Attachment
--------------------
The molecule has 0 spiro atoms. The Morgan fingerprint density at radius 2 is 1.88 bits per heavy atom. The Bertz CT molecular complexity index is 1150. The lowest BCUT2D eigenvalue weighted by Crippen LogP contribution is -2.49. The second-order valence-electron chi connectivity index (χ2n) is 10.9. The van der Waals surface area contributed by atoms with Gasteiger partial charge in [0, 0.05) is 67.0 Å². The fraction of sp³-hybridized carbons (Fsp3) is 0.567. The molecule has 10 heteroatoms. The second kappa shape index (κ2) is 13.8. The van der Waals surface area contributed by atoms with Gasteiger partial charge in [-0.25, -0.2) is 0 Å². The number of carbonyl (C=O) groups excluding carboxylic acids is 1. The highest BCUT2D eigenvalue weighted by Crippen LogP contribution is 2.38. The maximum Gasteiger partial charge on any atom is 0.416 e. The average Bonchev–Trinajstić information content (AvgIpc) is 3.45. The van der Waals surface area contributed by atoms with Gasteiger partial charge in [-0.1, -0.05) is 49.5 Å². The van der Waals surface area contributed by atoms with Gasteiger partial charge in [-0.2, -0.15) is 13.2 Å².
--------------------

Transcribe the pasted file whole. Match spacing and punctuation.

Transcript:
The molecule has 0 spiro atoms. The Morgan fingerprint density at radius 2 is 1.88 bits per heavy atom. The Bertz CT molecular complexity index is 1150. The lowest BCUT2D eigenvalue weighted by Crippen LogP contribution is -2.49. The second-order valence-electron chi connectivity index (χ2n) is 10.9. The van der Waals surface area contributed by atoms with Gasteiger partial charge in [0, 0.05) is 67.0 Å². The fraction of sp³-hybridized carbons (Fsp3) is 0.567. The molecule has 10 heteroatoms. The second kappa shape index (κ2) is 13.8. The van der Waals surface area contributed by atoms with Gasteiger partial charge in [-0.25, -0.2) is 0 Å². The number of carbonyl (C=O) groups excluding carboxylic acids is 1. The highest BCUT2D eigenvalue weighted by Crippen LogP contribution is 2.38. The maximum Gasteiger partial charge on any atom is 0.416 e. The average Bonchev–Trinajstić information content (AvgIpc) is 3.45. The van der Waals surface area contributed by atoms with Gasteiger partial charge in [-0.1, -0.05) is 49.5 Å². The van der Waals surface area contributed by atoms with Gasteiger partial charge in [-0.2, -0.15) is 13.2 Å².